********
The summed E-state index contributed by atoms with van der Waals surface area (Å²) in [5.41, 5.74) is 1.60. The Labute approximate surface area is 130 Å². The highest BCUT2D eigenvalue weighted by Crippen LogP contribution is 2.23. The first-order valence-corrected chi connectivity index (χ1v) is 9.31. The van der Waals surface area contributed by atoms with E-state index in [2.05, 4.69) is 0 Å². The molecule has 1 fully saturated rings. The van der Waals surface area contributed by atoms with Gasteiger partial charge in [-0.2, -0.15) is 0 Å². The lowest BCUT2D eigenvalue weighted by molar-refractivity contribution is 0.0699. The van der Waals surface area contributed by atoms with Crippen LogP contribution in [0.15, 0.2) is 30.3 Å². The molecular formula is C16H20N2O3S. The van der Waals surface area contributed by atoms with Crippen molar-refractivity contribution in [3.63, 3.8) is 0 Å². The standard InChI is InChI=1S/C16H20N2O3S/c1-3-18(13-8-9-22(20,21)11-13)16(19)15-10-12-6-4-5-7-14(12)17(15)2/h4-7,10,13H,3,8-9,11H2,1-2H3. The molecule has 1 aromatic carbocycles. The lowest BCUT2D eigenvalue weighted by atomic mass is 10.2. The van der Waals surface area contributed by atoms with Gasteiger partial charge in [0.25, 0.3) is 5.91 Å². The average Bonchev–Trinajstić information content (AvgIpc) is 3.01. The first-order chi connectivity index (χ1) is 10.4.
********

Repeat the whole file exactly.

The summed E-state index contributed by atoms with van der Waals surface area (Å²) in [5.41, 5.74) is 1.60. The Labute approximate surface area is 130 Å². The highest BCUT2D eigenvalue weighted by Crippen LogP contribution is 2.23. The first-order valence-corrected chi connectivity index (χ1v) is 9.31. The van der Waals surface area contributed by atoms with E-state index in [2.05, 4.69) is 0 Å². The molecule has 1 fully saturated rings. The van der Waals surface area contributed by atoms with Gasteiger partial charge in [-0.2, -0.15) is 0 Å². The lowest BCUT2D eigenvalue weighted by molar-refractivity contribution is 0.0699. The van der Waals surface area contributed by atoms with Crippen LogP contribution in [0.15, 0.2) is 30.3 Å². The molecular formula is C16H20N2O3S. The van der Waals surface area contributed by atoms with Crippen molar-refractivity contribution in [3.63, 3.8) is 0 Å². The standard InChI is InChI=1S/C16H20N2O3S/c1-3-18(13-8-9-22(20,21)11-13)16(19)15-10-12-6-4-5-7-14(12)17(15)2/h4-7,10,13H,3,8-9,11H2,1-2H3. The molecule has 1 aromatic carbocycles. The lowest BCUT2D eigenvalue weighted by atomic mass is 10.2. The van der Waals surface area contributed by atoms with Gasteiger partial charge in [0.25, 0.3) is 5.91 Å². The average Bonchev–Trinajstić information content (AvgIpc) is 3.01. The first-order chi connectivity index (χ1) is 10.4.